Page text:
Springsteen’s E Street Band wouldn’t play in North Carolina over ‘evil virus’ anti-LGBT law

The guitarist from Bruce Springsteen’s E Street Band has said North Carolina’s anti-LGBT law is like an “evil virus” in explaining why their concert was cancelled for this Sunday.

Last month North Carolina Governor Pat McCrory signed law which voids all local ordinances protecting LGBT rights, as well as permitting businesses to discriminate against LGBT people on the grounds of religious belief.

The new law also bans transgender students in public schools from using their preferred bathroom.

McCrory’s decision has attracted a legal challenge as well as a growing boycott of the state, with over 100 companies slamming the decision.

Steven Van Zandt made the comments to the Associated Press on Friday, after the announcement by Springsteen that the concert in Greensboro, North Carolina would be cancelled on Sunday, after the legislation legalising discrimination against LGBT people was passed last week.

“We always try to find middle ground, and we considered it,” said Van Zandt.

“Should we go there and make a statement from the stage? You consider those things, and then you realise that’s just playing into their hands. That’s not going to hurt enough – you need to hurt them economically,” he went on.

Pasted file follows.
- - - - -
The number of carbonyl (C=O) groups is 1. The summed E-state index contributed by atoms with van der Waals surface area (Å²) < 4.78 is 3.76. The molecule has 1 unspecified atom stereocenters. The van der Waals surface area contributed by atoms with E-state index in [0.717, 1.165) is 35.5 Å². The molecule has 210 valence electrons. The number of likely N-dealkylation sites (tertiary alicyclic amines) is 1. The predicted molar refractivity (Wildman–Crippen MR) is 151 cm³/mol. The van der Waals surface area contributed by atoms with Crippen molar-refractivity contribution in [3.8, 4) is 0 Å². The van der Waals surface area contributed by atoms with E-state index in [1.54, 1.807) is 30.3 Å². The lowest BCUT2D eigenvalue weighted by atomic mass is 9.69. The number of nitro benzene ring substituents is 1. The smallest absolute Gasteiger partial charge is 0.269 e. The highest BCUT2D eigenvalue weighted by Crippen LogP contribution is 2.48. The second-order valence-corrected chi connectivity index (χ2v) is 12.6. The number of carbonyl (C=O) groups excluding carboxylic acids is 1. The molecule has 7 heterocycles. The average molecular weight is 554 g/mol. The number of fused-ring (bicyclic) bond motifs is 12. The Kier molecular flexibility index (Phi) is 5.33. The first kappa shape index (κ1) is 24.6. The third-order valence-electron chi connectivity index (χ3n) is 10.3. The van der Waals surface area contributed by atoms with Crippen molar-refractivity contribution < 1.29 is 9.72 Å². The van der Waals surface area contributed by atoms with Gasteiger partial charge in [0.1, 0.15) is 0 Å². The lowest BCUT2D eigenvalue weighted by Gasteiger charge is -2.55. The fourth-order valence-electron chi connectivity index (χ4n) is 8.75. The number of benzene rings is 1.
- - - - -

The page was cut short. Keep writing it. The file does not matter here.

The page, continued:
“This sort of thing is spreading like an evil virus around the country… We felt we better stop this, we should try and stop this early, and hopefully other people will rise up and join us.”

Not only did he condemn the law, but Van Zandt said he thought it was anti-American to pass such legislation.

“Whether it’s women, whether it’s gay, transgender, there’s no difference,” he continued.

“It was very important to for us to take a stand early in this before it starts to spread all over the place.”

Those who bought tickets to Sunday’s concert will get a refund.

A funny, but tragically true Craigslist ad posted earlier this week poses as the city of Charlotte, which was the centre of a controversy around the state’s new law, saying the city is looking for a new state to reside in.

Charlotte had passed a local law protecting the rights of trans people to use a gender-appropriate bathroom.

But the state law, passed after a special session was called, voided the Charlotte ordinance.